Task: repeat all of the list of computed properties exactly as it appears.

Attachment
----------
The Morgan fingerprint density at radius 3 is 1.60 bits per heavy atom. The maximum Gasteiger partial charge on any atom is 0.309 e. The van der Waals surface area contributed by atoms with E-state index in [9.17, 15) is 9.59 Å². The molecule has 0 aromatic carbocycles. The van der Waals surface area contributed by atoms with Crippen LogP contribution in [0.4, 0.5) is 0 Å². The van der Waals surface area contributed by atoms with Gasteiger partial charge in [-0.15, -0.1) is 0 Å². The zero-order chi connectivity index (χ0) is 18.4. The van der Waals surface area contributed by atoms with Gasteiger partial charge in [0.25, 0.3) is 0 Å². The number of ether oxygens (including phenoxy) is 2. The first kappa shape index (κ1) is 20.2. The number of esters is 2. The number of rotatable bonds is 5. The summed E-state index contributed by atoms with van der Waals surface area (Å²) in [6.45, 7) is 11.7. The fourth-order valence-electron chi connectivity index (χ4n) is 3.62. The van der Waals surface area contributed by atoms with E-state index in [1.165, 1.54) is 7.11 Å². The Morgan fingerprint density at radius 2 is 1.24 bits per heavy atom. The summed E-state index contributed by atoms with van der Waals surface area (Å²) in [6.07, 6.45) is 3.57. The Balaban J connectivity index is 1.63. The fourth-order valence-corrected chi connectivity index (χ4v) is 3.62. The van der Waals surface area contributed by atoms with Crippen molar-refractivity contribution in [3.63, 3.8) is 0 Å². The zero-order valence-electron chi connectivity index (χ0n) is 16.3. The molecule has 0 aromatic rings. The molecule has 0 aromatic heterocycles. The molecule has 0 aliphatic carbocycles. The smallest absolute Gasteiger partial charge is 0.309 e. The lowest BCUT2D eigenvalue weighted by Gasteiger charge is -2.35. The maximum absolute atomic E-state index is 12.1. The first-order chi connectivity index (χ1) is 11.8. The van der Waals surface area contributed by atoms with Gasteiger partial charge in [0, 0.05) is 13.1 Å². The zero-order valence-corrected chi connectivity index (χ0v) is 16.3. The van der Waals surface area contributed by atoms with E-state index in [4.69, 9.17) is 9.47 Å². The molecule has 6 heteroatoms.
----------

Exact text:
The Morgan fingerprint density at radius 3 is 1.60 bits per heavy atom. The maximum Gasteiger partial charge on any atom is 0.309 e. The van der Waals surface area contributed by atoms with E-state index in [9.17, 15) is 9.59 Å². The molecule has 0 aromatic carbocycles. The van der Waals surface area contributed by atoms with Crippen LogP contribution in [0.4, 0.5) is 0 Å². The van der Waals surface area contributed by atoms with Gasteiger partial charge in [-0.15, -0.1) is 0 Å². The zero-order chi connectivity index (χ0) is 18.4. The van der Waals surface area contributed by atoms with Gasteiger partial charge in [0.25, 0.3) is 0 Å². The number of ether oxygens (including phenoxy) is 2. The first kappa shape index (κ1) is 20.2. The number of esters is 2. The number of rotatable bonds is 5. The summed E-state index contributed by atoms with van der Waals surface area (Å²) in [6.45, 7) is 11.7. The fourth-order valence-electron chi connectivity index (χ4n) is 3.62. The van der Waals surface area contributed by atoms with E-state index in [1.165, 1.54) is 7.11 Å². The Morgan fingerprint density at radius 2 is 1.24 bits per heavy atom. The summed E-state index contributed by atoms with van der Waals surface area (Å²) in [6.07, 6.45) is 3.57. The Balaban J connectivity index is 1.63. The fourth-order valence-corrected chi connectivity index (χ4v) is 3.62. The van der Waals surface area contributed by atoms with Crippen molar-refractivity contribution in [3.63, 3.8) is 0 Å². The zero-order valence-electron chi connectivity index (χ0n) is 16.3. The molecule has 0 aromatic rings. The molecule has 0 aromatic heterocycles. The molecule has 0 aliphatic carbocycles. The smallest absolute Gasteiger partial charge is 0.309 e. The lowest BCUT2D eigenvalue weighted by Gasteiger charge is -2.35. The maximum absolute atomic E-state index is 12.1. The first-order chi connectivity index (χ1) is 11.8. The van der Waals surface area contributed by atoms with Gasteiger partial charge in [0, 0.05) is 13.1 Å². The zero-order valence-corrected chi connectivity index (χ0v) is 16.3. The van der Waals surface area contributed by atoms with E-state index in [4.69, 9.17) is 9.47 Å². The molecule has 6 heteroatoms.